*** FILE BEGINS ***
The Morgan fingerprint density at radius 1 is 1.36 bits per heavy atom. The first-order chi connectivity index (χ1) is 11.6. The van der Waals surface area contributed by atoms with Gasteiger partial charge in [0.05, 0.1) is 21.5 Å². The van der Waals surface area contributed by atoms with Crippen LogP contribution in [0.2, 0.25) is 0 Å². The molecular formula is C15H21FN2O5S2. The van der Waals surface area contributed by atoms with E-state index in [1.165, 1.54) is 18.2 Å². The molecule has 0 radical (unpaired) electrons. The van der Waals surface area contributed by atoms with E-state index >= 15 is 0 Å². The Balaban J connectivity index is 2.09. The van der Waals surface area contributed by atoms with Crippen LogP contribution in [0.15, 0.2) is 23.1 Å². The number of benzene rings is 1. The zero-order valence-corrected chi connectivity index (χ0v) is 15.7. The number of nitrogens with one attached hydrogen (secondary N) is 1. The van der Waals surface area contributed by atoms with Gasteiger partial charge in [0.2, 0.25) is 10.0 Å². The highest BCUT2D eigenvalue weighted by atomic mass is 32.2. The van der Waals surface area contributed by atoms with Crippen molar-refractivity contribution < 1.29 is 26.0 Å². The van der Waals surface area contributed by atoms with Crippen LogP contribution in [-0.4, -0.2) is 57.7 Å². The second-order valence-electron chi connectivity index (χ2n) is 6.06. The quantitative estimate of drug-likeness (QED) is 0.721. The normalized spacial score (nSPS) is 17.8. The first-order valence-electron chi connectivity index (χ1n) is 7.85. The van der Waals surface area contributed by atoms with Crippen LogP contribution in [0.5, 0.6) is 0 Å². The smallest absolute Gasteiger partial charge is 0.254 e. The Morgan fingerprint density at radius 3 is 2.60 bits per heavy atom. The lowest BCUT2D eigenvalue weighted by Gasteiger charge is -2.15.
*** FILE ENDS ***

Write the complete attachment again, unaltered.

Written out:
The Morgan fingerprint density at radius 1 is 1.36 bits per heavy atom. The first-order chi connectivity index (χ1) is 11.6. The van der Waals surface area contributed by atoms with Gasteiger partial charge in [0.05, 0.1) is 21.5 Å². The van der Waals surface area contributed by atoms with Crippen LogP contribution in [0.2, 0.25) is 0 Å². The molecular formula is C15H21FN2O5S2. The van der Waals surface area contributed by atoms with E-state index in [1.165, 1.54) is 18.2 Å². The molecule has 0 radical (unpaired) electrons. The van der Waals surface area contributed by atoms with E-state index >= 15 is 0 Å². The Balaban J connectivity index is 2.09. The van der Waals surface area contributed by atoms with Crippen LogP contribution in [0.15, 0.2) is 23.1 Å². The number of benzene rings is 1. The zero-order valence-corrected chi connectivity index (χ0v) is 15.7. The number of nitrogens with one attached hydrogen (secondary N) is 1. The van der Waals surface area contributed by atoms with Gasteiger partial charge in [0.2, 0.25) is 10.0 Å². The highest BCUT2D eigenvalue weighted by atomic mass is 32.2. The van der Waals surface area contributed by atoms with Crippen molar-refractivity contribution < 1.29 is 26.0 Å². The van der Waals surface area contributed by atoms with Crippen LogP contribution in [-0.4, -0.2) is 57.7 Å². The second-order valence-electron chi connectivity index (χ2n) is 6.06. The quantitative estimate of drug-likeness (QED) is 0.721. The normalized spacial score (nSPS) is 17.8. The first-order valence-electron chi connectivity index (χ1n) is 7.85. The van der Waals surface area contributed by atoms with Crippen LogP contribution in [0.5, 0.6) is 0 Å². The smallest absolute Gasteiger partial charge is 0.254 e. The Morgan fingerprint density at radius 3 is 2.60 bits per heavy atom. The lowest BCUT2D eigenvalue weighted by Gasteiger charge is -2.15.